Nicola Sturgeon has announced a new strategy to tackle the gender pay gap in Scotland in a speech on International Women’s Day.
The First Minister revealed the plan to reduce inequality as she celebrated the progress made in Scotland.
But she stressed how much more still needed to be done.
“Women’s equality isn’t just an issue of principle and fairness for women – if we have gender equality the country does better and we have a better world,” Ms Sturgeon said.
“It’s in everybody’s interest and we should never lose sight of that.”
Speaking to businesswomen at the City Chambers in Edinburgh, Ms Sturgeon announced the Scottish Government’s Gender Pay Gap Action Plan, pledging “a whole range of ways in which we will tackle the causes of the gender pay gap – in our education system, in workplaces and across society”.
The policy outlines more than 50 steps to reduce the disparity between men and women, including £5 million of funding over three years for a programme providing advice, training and placements for women who want to return to work after a career break, having children or caring for elderly relatives.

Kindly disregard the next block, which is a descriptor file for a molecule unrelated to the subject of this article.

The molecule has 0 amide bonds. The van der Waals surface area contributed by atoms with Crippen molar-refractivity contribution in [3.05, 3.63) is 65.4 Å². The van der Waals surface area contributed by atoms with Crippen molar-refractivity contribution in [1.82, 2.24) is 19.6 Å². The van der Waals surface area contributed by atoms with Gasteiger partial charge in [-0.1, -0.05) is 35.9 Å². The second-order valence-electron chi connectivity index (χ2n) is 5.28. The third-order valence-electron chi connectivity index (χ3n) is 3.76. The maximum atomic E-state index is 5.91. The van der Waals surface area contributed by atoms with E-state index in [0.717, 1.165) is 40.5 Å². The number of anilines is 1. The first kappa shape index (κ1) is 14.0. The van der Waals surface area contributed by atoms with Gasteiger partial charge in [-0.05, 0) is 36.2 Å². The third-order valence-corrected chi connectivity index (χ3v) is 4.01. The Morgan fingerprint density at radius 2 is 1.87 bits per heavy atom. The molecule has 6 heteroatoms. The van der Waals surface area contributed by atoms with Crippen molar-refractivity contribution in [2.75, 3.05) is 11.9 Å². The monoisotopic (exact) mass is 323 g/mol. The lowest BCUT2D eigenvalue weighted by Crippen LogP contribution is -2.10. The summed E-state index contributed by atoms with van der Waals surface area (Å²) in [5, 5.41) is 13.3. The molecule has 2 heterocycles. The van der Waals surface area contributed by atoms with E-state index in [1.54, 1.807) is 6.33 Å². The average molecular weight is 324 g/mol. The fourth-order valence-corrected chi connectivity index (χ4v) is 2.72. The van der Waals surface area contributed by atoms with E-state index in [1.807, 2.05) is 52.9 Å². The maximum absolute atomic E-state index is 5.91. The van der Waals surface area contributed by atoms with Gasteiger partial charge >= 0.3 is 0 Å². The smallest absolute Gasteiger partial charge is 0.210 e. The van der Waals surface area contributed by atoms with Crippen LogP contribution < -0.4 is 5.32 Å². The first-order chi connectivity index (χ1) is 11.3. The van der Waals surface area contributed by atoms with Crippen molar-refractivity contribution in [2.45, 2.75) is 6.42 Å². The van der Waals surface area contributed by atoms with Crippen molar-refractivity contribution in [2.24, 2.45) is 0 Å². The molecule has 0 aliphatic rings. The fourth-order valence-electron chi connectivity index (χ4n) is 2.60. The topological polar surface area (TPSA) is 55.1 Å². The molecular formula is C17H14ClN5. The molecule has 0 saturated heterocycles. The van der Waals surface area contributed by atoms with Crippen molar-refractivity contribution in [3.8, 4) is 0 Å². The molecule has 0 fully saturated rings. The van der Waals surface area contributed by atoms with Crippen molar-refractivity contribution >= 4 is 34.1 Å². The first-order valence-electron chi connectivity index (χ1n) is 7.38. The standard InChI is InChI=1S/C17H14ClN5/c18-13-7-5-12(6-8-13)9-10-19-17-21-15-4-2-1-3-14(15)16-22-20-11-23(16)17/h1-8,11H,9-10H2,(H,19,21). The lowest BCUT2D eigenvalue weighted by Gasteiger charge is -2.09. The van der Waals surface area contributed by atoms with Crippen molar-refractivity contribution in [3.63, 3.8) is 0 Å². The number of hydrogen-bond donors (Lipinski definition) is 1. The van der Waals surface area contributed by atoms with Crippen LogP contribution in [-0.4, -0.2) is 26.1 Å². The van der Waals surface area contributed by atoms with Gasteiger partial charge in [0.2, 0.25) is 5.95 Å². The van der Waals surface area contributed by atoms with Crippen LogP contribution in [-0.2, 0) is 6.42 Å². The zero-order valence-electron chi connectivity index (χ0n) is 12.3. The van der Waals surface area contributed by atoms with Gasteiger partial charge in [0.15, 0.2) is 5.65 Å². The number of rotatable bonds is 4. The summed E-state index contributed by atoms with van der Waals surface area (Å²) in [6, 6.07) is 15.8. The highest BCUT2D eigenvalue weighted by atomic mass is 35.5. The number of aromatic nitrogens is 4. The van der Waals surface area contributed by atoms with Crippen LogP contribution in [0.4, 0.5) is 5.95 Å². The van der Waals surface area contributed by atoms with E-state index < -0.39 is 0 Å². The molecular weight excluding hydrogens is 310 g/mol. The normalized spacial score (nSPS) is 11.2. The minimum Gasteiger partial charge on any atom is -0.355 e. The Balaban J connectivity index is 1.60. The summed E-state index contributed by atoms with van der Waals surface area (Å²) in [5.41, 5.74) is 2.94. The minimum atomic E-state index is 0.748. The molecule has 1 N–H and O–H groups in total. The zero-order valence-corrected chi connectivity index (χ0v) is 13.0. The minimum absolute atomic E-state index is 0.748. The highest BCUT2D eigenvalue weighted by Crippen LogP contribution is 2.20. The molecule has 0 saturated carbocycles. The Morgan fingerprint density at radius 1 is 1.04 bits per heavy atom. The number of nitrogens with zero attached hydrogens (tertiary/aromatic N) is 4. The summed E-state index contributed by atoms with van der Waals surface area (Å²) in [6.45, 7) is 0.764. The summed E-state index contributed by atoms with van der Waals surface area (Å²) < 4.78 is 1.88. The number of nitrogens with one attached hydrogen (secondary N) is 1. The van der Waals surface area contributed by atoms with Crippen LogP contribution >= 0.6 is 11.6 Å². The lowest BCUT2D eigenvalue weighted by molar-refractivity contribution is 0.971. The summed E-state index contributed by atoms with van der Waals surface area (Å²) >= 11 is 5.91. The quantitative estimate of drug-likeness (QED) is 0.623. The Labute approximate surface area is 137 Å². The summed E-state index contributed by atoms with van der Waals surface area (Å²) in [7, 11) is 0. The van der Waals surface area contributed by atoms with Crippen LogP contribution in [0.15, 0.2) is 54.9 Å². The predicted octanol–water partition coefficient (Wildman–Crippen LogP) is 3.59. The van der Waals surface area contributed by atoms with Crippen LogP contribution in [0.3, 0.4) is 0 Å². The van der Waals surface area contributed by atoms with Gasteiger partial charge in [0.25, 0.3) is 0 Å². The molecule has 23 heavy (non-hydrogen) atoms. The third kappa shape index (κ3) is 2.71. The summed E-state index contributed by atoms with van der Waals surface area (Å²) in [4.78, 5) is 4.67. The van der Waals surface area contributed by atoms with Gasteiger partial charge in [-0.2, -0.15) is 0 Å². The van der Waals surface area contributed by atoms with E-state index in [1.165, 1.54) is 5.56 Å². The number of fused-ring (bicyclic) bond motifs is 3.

The Scottish Government will also carry out an equal pay audit to look at pay in the public sector, as well as expanding the Workplace Equality Fund, including support for women during menopause and for victims of domestic abuse.
Ms Sturgeon said: “While the gender pay gap in Scotland is now the lowest on record and lower than the UK as a whole, we still have much progress to make, which requires long term solutions not short term fixes.”
Giving examples of disparity in business, she said: “It is still the case that more than three-fifths of new businesses are being started by men and less than two-fifths by women.
“That matters as a basic issue of principle – a basic issue of equity – but it also matters for a really hard-headed reason as well.
“That disparity harms the country and our economy overall.”
She added: “Research suggests that if the level of female ownership of businesses in Scotland matched the level of male ownership the size of our economy would increase by around 5%.
“To put that into context, that equates to £7.6 billion.
“So getting more women into business isn’t just good for women, quite simply it will make our economy richer and make all of us more prosperous.”
Susan Harkins, head of Business Gateway Scotland, which organised the event to mark International Women’s Day, welcomed Ms Sturgeon’s pledge.
She said: “It’s not an easy task but it’s good for business, it’s good for women and it’s also good for men.
“Women-led businesses are contributing £8.8 billion to the Scottish economy and they make up about 11% of the total employment in the private sector in Scotland – imagine if we got more women starting up and growing their businesses? It makes good economic sense.”